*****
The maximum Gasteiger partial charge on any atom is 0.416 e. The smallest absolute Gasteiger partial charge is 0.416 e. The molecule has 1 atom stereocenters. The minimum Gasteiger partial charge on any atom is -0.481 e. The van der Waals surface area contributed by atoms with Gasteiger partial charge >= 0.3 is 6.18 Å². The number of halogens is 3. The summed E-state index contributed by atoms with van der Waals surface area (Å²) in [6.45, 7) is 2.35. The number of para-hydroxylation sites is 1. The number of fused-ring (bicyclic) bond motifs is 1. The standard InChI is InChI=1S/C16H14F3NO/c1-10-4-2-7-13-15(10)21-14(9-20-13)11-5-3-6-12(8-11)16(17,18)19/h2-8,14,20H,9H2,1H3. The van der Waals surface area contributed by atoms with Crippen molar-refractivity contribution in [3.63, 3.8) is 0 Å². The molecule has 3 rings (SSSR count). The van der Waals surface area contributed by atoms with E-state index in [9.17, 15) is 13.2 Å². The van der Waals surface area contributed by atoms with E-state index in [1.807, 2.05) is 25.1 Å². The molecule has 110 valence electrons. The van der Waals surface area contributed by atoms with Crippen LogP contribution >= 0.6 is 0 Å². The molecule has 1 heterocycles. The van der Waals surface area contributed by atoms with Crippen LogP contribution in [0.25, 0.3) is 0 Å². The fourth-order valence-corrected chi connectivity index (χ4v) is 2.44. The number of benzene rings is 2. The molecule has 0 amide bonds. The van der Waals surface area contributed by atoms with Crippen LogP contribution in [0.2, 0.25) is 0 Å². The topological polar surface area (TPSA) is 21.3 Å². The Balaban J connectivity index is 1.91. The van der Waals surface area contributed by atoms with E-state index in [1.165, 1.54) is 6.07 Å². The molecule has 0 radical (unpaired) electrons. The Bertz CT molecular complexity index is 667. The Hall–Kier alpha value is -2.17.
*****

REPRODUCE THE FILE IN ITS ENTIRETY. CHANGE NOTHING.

The maximum Gasteiger partial charge on any atom is 0.416 e. The smallest absolute Gasteiger partial charge is 0.416 e. The molecule has 1 atom stereocenters. The minimum Gasteiger partial charge on any atom is -0.481 e. The van der Waals surface area contributed by atoms with Gasteiger partial charge >= 0.3 is 6.18 Å². The number of halogens is 3. The summed E-state index contributed by atoms with van der Waals surface area (Å²) in [6.45, 7) is 2.35. The number of para-hydroxylation sites is 1. The number of fused-ring (bicyclic) bond motifs is 1. The standard InChI is InChI=1S/C16H14F3NO/c1-10-4-2-7-13-15(10)21-14(9-20-13)11-5-3-6-12(8-11)16(17,18)19/h2-8,14,20H,9H2,1H3. The van der Waals surface area contributed by atoms with Crippen molar-refractivity contribution in [3.63, 3.8) is 0 Å². The molecule has 3 rings (SSSR count). The van der Waals surface area contributed by atoms with E-state index in [9.17, 15) is 13.2 Å². The van der Waals surface area contributed by atoms with E-state index in [1.807, 2.05) is 25.1 Å². The molecule has 110 valence electrons. The van der Waals surface area contributed by atoms with Crippen LogP contribution >= 0.6 is 0 Å². The molecule has 1 heterocycles. The van der Waals surface area contributed by atoms with Crippen LogP contribution in [0.25, 0.3) is 0 Å². The fourth-order valence-corrected chi connectivity index (χ4v) is 2.44. The number of benzene rings is 2. The molecule has 0 amide bonds. The van der Waals surface area contributed by atoms with Crippen LogP contribution in [0.2, 0.25) is 0 Å². The topological polar surface area (TPSA) is 21.3 Å². The Balaban J connectivity index is 1.91. The van der Waals surface area contributed by atoms with E-state index in [1.165, 1.54) is 6.07 Å². The molecule has 0 radical (unpaired) electrons. The Bertz CT molecular complexity index is 667. The Hall–Kier alpha value is -2.17.